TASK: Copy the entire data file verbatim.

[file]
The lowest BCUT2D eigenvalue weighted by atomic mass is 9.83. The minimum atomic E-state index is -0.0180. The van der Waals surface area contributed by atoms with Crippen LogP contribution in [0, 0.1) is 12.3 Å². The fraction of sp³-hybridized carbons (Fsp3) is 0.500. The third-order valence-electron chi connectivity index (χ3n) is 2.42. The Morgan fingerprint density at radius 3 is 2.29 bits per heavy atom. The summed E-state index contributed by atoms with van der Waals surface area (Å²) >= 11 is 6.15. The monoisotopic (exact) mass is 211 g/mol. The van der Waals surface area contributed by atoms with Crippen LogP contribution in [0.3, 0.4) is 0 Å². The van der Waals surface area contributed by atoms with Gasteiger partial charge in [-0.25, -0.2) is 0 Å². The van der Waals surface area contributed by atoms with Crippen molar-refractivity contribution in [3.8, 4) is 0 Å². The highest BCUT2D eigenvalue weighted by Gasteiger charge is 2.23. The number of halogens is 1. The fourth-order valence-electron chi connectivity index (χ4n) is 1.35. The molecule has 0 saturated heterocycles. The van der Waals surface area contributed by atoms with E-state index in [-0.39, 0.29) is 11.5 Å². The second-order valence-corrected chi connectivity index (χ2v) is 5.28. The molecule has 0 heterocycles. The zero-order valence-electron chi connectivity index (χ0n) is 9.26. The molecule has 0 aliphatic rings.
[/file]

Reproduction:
The lowest BCUT2D eigenvalue weighted by atomic mass is 9.83. The minimum atomic E-state index is -0.0180. The van der Waals surface area contributed by atoms with Crippen LogP contribution in [0, 0.1) is 12.3 Å². The fraction of sp³-hybridized carbons (Fsp3) is 0.500. The third-order valence-electron chi connectivity index (χ3n) is 2.42. The Morgan fingerprint density at radius 3 is 2.29 bits per heavy atom. The summed E-state index contributed by atoms with van der Waals surface area (Å²) >= 11 is 6.15. The monoisotopic (exact) mass is 211 g/mol. The van der Waals surface area contributed by atoms with Crippen LogP contribution in [0.3, 0.4) is 0 Å². The van der Waals surface area contributed by atoms with Gasteiger partial charge in [-0.25, -0.2) is 0 Å². The van der Waals surface area contributed by atoms with Crippen molar-refractivity contribution in [3.8, 4) is 0 Å². The highest BCUT2D eigenvalue weighted by Gasteiger charge is 2.23. The number of halogens is 1. The fourth-order valence-electron chi connectivity index (χ4n) is 1.35. The molecule has 0 saturated heterocycles. The van der Waals surface area contributed by atoms with E-state index in [-0.39, 0.29) is 11.5 Å². The second-order valence-corrected chi connectivity index (χ2v) is 5.28. The molecule has 0 heterocycles. The zero-order valence-electron chi connectivity index (χ0n) is 9.26. The molecule has 0 aliphatic rings.